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WESTROCK: Styx Frontman has a Christmas message for Canadians

Ernest Skinner interviews Gowan Gowan of Styx on his new Christmas single.

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Are you confused? Gowan Gowan? Yeah, well it happened like this. 

“Hello! Is this Ernest Skinner?” 

“Yes,” I responded. “Is this Gowan Gowan?” 

With a chuckle, Lawrence Gowan copied. “Yes !, this is Gowan Gowan.”

As you may know, the Styx lead singer had a very prosperous Canadian solo career back in the 80’s as one of his albums in particular – ‘Strange Animal’ – went triple platinum and during his tenure as a solo artist he was known simply as Gowan, and because I’m simple, I still think of him as Gowan. 

Now that we are over that, let’s get into some light Christmas action. The message Gowan has for us is in the form of a new Christmas/holiday song he has just released: ‘Can You Make It Feel Like Christmas’. 

Joining Gowan in the recording are three-piece alt-rocker Stuck On Planet Earth from Vaughn, Ontario, who themselves have had national and international success over the years. 

I first asked our Canadian friend how he was doing during this time of unprecedented uncertainty.  The genuinely humble vocalist responded the way anyone that knows him would expect.

“I’m doing surprisingly well. I qualify that with the fact that there are some people who are having a devastating time, so relative to them; I have absolutely nothing to complain about” 

When you listen to the song which has been streamed over 100 000 times since its release just last week (December 4), you may find what I and others have found. The song has a unique quality to it, but there is a bit of John Lennon style to it.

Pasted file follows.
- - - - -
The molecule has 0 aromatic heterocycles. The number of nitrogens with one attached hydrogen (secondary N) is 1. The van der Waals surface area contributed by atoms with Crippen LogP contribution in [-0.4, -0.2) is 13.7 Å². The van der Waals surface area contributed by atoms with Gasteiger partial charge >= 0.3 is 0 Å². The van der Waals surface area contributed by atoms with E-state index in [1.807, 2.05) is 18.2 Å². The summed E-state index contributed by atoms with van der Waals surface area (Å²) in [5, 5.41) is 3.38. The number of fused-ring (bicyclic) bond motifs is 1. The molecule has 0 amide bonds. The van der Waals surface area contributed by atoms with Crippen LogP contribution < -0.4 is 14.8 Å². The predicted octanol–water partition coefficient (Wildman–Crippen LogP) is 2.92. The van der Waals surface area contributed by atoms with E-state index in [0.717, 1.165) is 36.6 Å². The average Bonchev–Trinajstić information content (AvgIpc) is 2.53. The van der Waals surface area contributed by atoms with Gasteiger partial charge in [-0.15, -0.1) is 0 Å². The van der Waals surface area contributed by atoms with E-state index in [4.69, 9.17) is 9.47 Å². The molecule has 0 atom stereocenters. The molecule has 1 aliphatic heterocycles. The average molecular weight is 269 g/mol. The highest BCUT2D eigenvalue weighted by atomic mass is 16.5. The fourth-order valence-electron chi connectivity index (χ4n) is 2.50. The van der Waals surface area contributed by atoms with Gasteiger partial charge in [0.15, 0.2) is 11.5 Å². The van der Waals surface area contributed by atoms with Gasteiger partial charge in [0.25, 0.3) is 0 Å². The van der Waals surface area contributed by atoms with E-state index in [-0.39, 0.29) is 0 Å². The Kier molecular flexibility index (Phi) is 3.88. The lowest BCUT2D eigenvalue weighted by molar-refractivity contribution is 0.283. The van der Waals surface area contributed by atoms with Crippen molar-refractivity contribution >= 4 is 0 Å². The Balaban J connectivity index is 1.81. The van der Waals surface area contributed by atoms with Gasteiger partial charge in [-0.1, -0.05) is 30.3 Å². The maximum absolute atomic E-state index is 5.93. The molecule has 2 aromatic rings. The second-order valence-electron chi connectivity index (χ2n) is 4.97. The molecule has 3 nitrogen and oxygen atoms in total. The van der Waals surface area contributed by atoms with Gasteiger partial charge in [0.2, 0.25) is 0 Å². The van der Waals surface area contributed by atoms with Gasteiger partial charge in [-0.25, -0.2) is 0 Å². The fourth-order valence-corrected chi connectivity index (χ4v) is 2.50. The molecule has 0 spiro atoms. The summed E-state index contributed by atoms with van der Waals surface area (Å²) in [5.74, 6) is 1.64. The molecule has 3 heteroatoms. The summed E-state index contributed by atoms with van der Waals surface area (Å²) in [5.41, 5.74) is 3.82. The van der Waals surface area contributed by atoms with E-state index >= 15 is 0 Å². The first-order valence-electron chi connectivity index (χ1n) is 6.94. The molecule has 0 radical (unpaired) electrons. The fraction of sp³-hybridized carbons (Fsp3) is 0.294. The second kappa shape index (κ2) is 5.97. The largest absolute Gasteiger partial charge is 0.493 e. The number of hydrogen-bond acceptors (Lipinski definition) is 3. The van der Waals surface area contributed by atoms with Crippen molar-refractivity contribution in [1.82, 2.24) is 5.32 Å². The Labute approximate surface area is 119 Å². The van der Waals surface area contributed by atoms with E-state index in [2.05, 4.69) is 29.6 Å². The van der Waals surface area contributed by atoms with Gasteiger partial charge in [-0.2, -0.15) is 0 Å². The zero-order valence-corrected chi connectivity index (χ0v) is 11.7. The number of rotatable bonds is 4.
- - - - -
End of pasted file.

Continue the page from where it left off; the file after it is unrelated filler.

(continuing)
“Yes that is what I have been hearing and reading on social media and also the Beatles. I think though more of a Traveling Wilburys kind of vibe where the guys all come together with this great song that has a bit of dry humor in it. In respect to George Harrison, in the TW, I actually have a long connection to the Beatles. My album that I recorded in 1984. ‘Strange Animal’ was recorded at Ringo Starr’s home studio in England and that was the house that was sold to him by its previous owners, John Lennon and Yoko Ono. Since ‘Imagine’ was also recorded there, I have always had this sort of spirit following me around and I don’t mind the comparison at all and I couldn’t be more honored.” 

Before moving on, I would urge you to Google and research the history of the studio at Tittenhurst Park in Ascot England. Gowan and I chatted for a bit about it and many artists -including some of my favorites like Def Leppard and Judas Priest – have recorded there. I was told that the reason it took 6 months to record ‘Strange Animal’ was because the house had to be quiet by 8:00 pm. I was also told that Ringo would often pop into the studio which was just off of the kitchen and make a little funny comment and mingle with the boys or whoever was using the space at the time. There are a lot of home movies and videos on YouTube that show the making of the studio and recording in the studio that was put in by John Lennon when he originally acquired the house.